Mechanics of the Phantom Rack

  • Jack Phillips


Until now in this book we have treated the involute helicoid as a surface generated by a moving line, the line remaining always tangential to a given helix. We have used for the radius of the helix the symbol a, and for the angle of the helix (the helix angle) the symbol α. See figure 3.06. Thus (a, α) has characterized the involute helicoid. We have argued incidentally, not only in general that the pitch p of the involute helicoid is p = a cot α, but also in the special context of gear teeth that the pitch p FLANK of the flank of a tooth is p FLANK = a cot α. Early in chapter 9A we studied the various sets of lines and curves to be found upon the surface of the helicoid. They were (a) the already mentioned straight generating lines, (b) the planar involutes occupying planes drawn normal to the axis of the helicoid, (c) the helices drawn upon circular cylinders coaxial with axis of the helicoid, and (d) the slip tracks. In this chapter 9B, we deal now with other geometrical aspects of the involute helicoid that are important not only in general but also in that they relate to the mechanical processes of the machine-cutting of teeth.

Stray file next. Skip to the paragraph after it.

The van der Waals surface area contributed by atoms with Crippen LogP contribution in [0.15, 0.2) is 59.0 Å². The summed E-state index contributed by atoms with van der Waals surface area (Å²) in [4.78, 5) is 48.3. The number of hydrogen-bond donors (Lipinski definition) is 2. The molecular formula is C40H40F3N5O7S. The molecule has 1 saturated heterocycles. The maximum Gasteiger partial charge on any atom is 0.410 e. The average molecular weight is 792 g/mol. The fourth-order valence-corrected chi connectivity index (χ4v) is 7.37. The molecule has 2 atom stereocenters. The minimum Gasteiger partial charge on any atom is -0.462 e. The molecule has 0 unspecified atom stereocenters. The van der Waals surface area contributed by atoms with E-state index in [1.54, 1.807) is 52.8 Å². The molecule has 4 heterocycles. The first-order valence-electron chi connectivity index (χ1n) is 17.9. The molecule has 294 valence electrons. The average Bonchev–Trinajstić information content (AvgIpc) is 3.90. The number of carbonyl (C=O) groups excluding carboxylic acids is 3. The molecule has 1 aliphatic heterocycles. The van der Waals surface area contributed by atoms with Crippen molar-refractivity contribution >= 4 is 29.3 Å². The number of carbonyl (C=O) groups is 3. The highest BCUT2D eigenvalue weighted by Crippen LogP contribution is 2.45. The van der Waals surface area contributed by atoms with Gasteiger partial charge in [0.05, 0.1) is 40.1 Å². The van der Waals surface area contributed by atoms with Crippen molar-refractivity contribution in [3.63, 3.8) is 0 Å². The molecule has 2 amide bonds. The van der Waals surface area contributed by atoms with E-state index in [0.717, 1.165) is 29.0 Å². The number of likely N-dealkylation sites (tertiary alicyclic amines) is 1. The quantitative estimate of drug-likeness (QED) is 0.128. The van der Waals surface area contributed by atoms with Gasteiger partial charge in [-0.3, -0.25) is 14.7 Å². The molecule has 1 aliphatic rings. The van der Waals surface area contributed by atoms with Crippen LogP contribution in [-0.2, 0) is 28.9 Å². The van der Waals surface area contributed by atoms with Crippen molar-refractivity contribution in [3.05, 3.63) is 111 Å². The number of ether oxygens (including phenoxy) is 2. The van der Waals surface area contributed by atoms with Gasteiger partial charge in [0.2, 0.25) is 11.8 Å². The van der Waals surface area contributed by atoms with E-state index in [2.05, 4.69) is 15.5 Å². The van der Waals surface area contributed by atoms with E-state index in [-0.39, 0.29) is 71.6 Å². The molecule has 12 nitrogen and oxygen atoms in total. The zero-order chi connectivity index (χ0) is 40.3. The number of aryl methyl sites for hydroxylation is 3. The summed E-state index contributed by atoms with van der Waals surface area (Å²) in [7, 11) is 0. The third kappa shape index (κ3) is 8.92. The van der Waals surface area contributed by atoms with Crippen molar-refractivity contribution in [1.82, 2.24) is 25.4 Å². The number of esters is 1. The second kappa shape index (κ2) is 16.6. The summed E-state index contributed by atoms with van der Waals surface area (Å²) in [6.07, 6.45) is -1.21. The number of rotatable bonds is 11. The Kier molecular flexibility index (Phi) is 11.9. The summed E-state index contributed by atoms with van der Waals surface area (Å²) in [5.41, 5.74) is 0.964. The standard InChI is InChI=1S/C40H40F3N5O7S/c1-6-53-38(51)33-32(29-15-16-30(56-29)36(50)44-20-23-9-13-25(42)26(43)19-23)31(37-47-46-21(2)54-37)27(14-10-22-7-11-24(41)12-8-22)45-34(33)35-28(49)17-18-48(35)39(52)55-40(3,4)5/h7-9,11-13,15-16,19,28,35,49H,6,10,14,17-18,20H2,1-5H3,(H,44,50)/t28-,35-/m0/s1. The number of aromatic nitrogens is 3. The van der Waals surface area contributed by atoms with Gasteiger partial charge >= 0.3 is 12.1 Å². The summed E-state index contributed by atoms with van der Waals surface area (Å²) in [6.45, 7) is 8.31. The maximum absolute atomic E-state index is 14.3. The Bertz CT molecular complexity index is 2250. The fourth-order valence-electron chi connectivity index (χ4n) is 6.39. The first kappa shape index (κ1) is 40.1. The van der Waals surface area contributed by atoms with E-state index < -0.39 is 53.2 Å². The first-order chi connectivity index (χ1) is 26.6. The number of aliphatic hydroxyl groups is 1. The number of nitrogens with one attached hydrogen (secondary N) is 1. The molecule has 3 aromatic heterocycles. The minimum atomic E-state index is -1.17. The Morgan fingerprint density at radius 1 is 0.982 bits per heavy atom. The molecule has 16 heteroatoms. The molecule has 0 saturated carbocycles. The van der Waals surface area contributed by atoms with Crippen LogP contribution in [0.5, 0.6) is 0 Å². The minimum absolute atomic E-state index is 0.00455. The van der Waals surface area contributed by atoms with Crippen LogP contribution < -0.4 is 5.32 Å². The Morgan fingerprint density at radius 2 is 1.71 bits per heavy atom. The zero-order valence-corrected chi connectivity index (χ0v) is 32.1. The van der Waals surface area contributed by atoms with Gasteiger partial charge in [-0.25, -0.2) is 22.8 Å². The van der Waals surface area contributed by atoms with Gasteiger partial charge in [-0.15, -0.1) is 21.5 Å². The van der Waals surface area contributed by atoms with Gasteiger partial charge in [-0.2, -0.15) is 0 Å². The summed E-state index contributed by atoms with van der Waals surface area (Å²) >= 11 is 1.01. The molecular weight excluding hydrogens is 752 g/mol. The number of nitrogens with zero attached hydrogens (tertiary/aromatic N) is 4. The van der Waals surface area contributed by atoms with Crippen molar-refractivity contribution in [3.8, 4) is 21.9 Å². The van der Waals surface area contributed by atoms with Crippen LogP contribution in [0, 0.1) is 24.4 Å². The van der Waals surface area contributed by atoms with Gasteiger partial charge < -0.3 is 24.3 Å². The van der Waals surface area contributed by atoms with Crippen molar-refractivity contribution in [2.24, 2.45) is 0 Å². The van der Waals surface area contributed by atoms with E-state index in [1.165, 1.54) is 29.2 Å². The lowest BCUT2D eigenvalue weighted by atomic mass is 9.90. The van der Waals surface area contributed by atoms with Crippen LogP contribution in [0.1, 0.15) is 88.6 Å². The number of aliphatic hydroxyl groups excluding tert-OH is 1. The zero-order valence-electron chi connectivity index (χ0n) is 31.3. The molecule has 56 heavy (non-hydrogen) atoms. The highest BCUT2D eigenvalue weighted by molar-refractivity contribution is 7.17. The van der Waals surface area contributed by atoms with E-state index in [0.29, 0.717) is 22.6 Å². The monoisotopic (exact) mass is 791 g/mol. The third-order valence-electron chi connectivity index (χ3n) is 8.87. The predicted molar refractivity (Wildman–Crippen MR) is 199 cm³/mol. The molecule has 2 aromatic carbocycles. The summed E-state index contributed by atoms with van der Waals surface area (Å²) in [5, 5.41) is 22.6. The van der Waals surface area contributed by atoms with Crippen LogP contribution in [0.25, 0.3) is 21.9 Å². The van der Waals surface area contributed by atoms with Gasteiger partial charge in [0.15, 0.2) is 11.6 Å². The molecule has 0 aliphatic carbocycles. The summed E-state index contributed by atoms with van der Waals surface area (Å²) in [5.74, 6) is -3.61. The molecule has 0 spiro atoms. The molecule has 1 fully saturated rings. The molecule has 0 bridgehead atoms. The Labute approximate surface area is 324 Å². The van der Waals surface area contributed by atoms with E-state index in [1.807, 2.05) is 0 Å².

Gear Tooth Unique Line Tooth Profile Screw Axis Pitch Circle 
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Copyright information

© Springer-Verlag Berlin Heidelberg 2003

Authors and Affiliations

  • Jack Phillips
    • 1
  1. 1.School of Information TechnologiesUniversity of SydneySydneyAustralia

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